Morris “B.B.” Dickerson, the co-founder and bassist of funk rock band War, has died aged 71.
The musician passed away peacefully at a Long Beach, California, hospital on Friday (April 2) after a long, undisclosed illness, according to Billboard.
Born in 1949 in Torrance, California, Dickerson played a big part in helping to develop War’s signature sound co-writing and playing on tracks like ‘The Cisco Kid’, ‘Why Can’t We Be Friends’, ‘Low Rider’, ‘Summer’ and a number of others.
In addition to playing bass, Dickerson also sang on numerous of the band’s songs including their 1972 hit ‘The World Is a Ghetto’.
Before forming War, Dickerson played in a group called The Creators along with his uncle Howard E. Scott. The band split up during the Vietnam War, and while Dickerson was away in Hawaii, his uncle joined a new band that later became known as The Nightshift.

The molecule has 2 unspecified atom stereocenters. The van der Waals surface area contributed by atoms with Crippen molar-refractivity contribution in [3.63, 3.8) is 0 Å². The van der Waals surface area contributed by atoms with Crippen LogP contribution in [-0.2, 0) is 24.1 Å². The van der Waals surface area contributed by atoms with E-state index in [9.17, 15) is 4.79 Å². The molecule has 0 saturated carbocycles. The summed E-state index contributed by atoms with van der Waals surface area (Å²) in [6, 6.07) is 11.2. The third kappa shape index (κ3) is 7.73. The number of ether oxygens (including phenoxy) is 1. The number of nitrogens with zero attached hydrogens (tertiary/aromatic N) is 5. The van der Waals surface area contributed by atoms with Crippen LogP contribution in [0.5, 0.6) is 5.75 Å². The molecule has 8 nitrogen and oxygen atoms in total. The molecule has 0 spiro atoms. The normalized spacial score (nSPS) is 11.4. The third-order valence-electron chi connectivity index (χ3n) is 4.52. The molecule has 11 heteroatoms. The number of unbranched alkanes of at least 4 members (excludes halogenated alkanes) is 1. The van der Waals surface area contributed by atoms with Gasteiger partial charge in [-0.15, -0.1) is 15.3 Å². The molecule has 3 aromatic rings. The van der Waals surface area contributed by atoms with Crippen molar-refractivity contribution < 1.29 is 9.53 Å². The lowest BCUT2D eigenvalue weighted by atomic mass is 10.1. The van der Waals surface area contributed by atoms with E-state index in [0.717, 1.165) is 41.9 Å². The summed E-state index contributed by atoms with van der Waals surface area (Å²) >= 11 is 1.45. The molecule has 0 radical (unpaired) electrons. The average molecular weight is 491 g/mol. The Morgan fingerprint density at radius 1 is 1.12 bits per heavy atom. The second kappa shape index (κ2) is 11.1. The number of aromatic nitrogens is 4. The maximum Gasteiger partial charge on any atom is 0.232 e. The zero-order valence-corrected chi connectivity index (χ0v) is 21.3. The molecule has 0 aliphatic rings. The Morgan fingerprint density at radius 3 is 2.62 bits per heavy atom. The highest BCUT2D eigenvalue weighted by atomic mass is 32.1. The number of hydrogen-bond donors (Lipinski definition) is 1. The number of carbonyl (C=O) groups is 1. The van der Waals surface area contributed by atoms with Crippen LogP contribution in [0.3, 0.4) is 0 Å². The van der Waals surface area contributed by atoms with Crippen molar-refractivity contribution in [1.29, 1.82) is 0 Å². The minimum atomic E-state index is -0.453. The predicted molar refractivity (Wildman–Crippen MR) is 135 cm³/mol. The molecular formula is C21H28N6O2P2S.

Upon his return from Hawaii, Dickerson joined The Nightshift before the band eventually morphed into the original lineup of War with former Animals singer Eric Burdon.
In April 1970, War released their debut album, ‘Eric Burdon Declares War’, featuring the hit single ‘Spill The Wine’, which peaked at Number Three on the US singles chart. The band’s sophomore double album, ‘The Black-Man’s Burdon’, was released just a few months later.
After Burdon left War at the end of 1970, the group went on to release dozens of albums including 1972’s ‘The World Is A Ghetto’. Producing two Top 10 singles in ‘The Cisco Kid’ and ‘The World Is A Ghetto’, the album was recognised as the best-selling album of 1973.
Dickerson left War in 1979 but reunited with several of his former bandmates in the ’90s to form a new group called Lowrider Band, although their activities were limited to touring.
Dickerson is survived by his mother, his uncle and his children. Donations in his name can be made to MusiCares.